The timely completion of the projects can partially be contributed to the drop in ridership due to the COVID-19 pandemic, the press release said, adding that ridership is down 90% from this time last year.

“Metro has been working to efficiently use track access time during a period of historically low ridership,” the press release said. “Earlier this year, the transit agency combined Orange Line platform reconstruction and Silver Line signal integration into a multi-month summer shutdown of the nine rail stations west of Ballston.”

Free shuttle busses will replace trains until the stations reopen, the press release said. “However, Vienna and Dunn Loring customers will be able to connect to Metrorail at West Falls Church, rather than Ballston,” according to the release.

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Route 7 drivers can expect delays and temporary closures due to construction beginning June 19.

The Virginia Department of Transporation will work on reconstructing the Delta Glen Court intersection and shift eastbound Route 7 traffic to the north.

People may experience lane shifts and temporary changes to the traffic pattern during construction between Baron Cameron Avenue and Carpers Farm Way. All residences, businesses, churches, and public facilities will still be accessible.

From June 19 at 7 p.m. until Jue 20, changes according to VDOT include:

  •  Temporarily median closure until the daytime hours on June 20
  • Drivers on westbound Route 7 to Delta Glen Court will proceed to Baron Cameron Avenue and U-turn to access Delta Glen Court
  • Drivers on eastbound Route 7 to Colvin Run Road will proceed to the Carpers Farm Way/Colvin Run Road intersection and turn left
  • Drivers will encounter single lane closures on eastbound and westbound Route 7 near the Delta Glen Court/Colvin Run Road intersection

Other closures reroutes will take place throughout the rest of the year, the press release said.

Those who want to see detailed plans for construction can check out VDOT’s online interactive updates map.

“As a reminder, the Route 7 speed limit has been reduced to 45 miles per hour in active work zones between Reston Avenue and Jarrett Valley Drive,” VDOT said.

Image courtesy VDOT

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Beginning today (May 18), the Virginia Department of Transit will be restriping road lines on northbound Wiehle Avenue in Reston, according to a press release.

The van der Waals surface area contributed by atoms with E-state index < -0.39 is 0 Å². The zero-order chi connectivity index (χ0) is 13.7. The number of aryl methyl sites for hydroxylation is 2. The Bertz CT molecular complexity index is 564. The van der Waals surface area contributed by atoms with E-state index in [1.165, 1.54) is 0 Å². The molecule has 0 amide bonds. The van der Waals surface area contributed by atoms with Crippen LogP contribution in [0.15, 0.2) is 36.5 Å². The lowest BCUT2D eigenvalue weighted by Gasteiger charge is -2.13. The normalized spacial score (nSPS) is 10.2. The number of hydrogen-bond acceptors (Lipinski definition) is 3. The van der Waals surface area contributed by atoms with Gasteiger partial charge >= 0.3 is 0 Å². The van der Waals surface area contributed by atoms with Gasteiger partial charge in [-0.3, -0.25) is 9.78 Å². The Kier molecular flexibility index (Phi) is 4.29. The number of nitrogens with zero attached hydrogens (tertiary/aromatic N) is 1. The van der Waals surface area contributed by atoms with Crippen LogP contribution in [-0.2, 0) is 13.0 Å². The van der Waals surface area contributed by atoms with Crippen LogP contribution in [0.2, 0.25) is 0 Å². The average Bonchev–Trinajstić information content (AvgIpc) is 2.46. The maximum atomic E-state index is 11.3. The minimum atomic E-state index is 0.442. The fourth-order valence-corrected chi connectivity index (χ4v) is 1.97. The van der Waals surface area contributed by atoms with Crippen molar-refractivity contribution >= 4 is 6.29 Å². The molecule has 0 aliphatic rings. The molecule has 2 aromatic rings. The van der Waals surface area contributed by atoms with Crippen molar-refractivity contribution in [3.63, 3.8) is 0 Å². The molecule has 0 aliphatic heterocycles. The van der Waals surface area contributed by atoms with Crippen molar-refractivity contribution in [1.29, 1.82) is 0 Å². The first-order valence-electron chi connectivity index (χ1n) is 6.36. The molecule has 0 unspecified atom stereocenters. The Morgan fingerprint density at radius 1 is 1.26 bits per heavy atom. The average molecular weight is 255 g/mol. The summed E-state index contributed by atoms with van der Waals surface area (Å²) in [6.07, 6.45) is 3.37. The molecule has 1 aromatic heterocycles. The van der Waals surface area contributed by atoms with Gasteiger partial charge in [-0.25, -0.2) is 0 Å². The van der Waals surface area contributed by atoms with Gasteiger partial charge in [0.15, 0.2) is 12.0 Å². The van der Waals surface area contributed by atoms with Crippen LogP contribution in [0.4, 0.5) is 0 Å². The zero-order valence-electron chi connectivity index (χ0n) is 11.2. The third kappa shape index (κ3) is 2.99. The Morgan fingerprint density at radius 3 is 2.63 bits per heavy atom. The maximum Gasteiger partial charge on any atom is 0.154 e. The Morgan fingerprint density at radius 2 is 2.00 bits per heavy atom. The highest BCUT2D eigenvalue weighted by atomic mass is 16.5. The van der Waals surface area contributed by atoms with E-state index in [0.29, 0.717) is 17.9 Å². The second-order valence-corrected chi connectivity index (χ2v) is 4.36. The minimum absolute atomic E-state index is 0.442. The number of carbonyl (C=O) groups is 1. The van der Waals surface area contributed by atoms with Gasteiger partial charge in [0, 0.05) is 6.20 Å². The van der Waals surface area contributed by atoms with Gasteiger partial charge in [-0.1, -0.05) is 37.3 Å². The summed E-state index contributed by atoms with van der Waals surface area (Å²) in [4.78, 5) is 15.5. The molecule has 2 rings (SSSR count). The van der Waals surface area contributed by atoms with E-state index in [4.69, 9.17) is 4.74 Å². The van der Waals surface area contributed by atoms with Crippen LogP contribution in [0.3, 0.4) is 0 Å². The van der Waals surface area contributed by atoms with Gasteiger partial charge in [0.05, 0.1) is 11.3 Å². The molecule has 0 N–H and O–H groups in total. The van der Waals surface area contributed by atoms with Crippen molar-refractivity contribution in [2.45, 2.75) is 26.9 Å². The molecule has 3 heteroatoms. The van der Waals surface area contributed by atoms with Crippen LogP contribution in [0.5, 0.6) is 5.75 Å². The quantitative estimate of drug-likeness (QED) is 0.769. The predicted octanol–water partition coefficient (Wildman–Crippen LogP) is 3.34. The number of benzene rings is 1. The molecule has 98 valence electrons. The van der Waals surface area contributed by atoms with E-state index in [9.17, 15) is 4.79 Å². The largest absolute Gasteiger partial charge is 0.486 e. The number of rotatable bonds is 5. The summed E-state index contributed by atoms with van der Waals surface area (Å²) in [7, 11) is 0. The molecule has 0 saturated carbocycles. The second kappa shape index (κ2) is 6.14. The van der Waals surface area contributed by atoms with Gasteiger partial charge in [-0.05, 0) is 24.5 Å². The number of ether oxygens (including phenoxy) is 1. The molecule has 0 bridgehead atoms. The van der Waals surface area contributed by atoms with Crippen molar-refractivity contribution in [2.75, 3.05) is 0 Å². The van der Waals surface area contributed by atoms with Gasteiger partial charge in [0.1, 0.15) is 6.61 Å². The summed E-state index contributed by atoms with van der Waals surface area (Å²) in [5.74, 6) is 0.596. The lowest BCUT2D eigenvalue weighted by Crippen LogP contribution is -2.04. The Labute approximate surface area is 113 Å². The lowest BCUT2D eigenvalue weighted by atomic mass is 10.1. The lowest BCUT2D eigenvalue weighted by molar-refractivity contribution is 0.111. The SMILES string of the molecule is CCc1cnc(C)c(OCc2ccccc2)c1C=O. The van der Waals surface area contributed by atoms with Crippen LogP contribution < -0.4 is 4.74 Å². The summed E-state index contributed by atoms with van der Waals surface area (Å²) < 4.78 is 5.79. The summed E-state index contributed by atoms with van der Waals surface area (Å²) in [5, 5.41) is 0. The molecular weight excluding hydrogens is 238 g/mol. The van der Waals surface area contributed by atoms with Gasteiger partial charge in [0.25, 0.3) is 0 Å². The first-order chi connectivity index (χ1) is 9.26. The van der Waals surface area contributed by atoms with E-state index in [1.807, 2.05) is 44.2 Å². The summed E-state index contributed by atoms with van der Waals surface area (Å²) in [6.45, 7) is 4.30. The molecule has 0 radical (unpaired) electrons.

Crews will be working between North Shore Drive and Inlet Court daily from 9:30 until 3 p.m. until Friday (May 22), the press release said, adding that drivers can expect lane closures during these times.

“The restriping work involves converting the northbound Wiehle Avenue left through lane to a left-turn lane at the Fairway Drive and Inlet Court intersections,” according to the release. “This aims to improve safety and operations by making it easier to turn left from northbound Wiehle Avenue onto Fairway Drive and Inlet Court, and vice versa.”

Image via Google Maps

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Construction at the Herndon-Monroe Park and Ride bus loop will resume next month.

The project is part of ongoing efforts to prepare for the conversation of the location to the Herndon Metrorail Station as part of the Silver Line extension part. Improvements to the bus loop are planned.

Fairfax Connector bus service will be relocated to temporary stops on Sunrise Valley Drive beginning May 4.

The project is to finish sometime in June, according to county officials. The current garage will remain open and the garage that is currently under construction is expected to reopen in September.

The following routes will be affected by ongoing construction:

More information about the project is available online.

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Over the weekend, parents, students and community members gathered to say goodbye to Herndon High School‘s gym with a silent disco and auction.

The gym is now closed off as the renovation project begins. The project — which will expand the gym by roughly one-third — will be completed over the summer. It will also include new boys and girls locker rooms, a new weight room, team rooms, training rooms, and storage areas.

The goodbye event included a moment of silence to “remember the good times” as the school celebrates the beginning of the construction project, according to the school. All proceeds from the event will be used to outfit the newly-renovated athletic facilities once they are completed. Around 250 people attended the event, according to the school’s assistant principal Jim Hannon.

The school has been an active construction area for more than a year. A new wing was added to the back and front of the building, including a new library, main office, and administrative and counseling offices.

Future phrases include a new wrestling and gymnastics room, renovated music rooms, an expanded auditorium, and new baseball and softball structures.

In the final phase of the project, the cafeteria will be modified into a food court design and the stadium press box and tennis courts will be renovated.

Photo via Jim Hannon